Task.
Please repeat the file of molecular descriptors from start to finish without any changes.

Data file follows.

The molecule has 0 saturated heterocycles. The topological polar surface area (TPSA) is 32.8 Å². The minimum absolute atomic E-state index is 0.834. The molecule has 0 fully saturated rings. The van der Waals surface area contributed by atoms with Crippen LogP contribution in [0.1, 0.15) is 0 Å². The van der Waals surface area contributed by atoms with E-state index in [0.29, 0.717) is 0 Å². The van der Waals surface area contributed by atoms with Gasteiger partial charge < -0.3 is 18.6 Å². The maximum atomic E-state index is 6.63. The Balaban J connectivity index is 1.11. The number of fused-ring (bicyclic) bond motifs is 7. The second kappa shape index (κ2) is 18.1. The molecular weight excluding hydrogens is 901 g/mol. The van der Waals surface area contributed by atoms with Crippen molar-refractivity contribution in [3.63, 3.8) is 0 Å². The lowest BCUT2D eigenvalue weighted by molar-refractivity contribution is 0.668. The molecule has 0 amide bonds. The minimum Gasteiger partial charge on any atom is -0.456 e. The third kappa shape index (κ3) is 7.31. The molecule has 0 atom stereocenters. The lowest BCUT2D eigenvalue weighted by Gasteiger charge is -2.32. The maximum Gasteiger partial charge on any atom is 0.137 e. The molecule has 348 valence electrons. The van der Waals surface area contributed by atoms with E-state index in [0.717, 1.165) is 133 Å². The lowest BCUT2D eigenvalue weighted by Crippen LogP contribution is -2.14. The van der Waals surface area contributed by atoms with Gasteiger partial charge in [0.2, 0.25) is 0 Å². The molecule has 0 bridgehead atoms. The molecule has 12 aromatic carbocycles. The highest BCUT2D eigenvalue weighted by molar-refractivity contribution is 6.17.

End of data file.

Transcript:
The molecule has 0 saturated heterocycles. The topological polar surface area (TPSA) is 32.8 Å². The minimum absolute atomic E-state index is 0.834. The molecule has 0 fully saturated rings. The van der Waals surface area contributed by atoms with Crippen LogP contribution in [0.1, 0.15) is 0 Å². The van der Waals surface area contributed by atoms with E-state index in [0.29, 0.717) is 0 Å². The van der Waals surface area contributed by atoms with Gasteiger partial charge < -0.3 is 18.6 Å². The maximum atomic E-state index is 6.63. The Balaban J connectivity index is 1.11. The number of fused-ring (bicyclic) bond motifs is 7. The second kappa shape index (κ2) is 18.1. The molecular weight excluding hydrogens is 901 g/mol. The van der Waals surface area contributed by atoms with Crippen molar-refractivity contribution in [3.63, 3.8) is 0 Å². The lowest BCUT2D eigenvalue weighted by molar-refractivity contribution is 0.668. The molecule has 0 amide bonds. The minimum Gasteiger partial charge on any atom is -0.456 e. The third kappa shape index (κ3) is 7.31. The molecule has 0 atom stereocenters. The lowest BCUT2D eigenvalue weighted by Gasteiger charge is -2.32. The maximum Gasteiger partial charge on any atom is 0.137 e. The molecule has 348 valence electrons. The van der Waals surface area contributed by atoms with E-state index in [0.717, 1.165) is 133 Å². The lowest BCUT2D eigenvalue weighted by Crippen LogP contribution is -2.14. The van der Waals surface area contributed by atoms with Gasteiger partial charge in [0.2, 0.25) is 0 Å². The molecule has 0 bridgehead atoms. The molecule has 12 aromatic carbocycles. The highest BCUT2D eigenvalue weighted by molar-refractivity contribution is 6.17.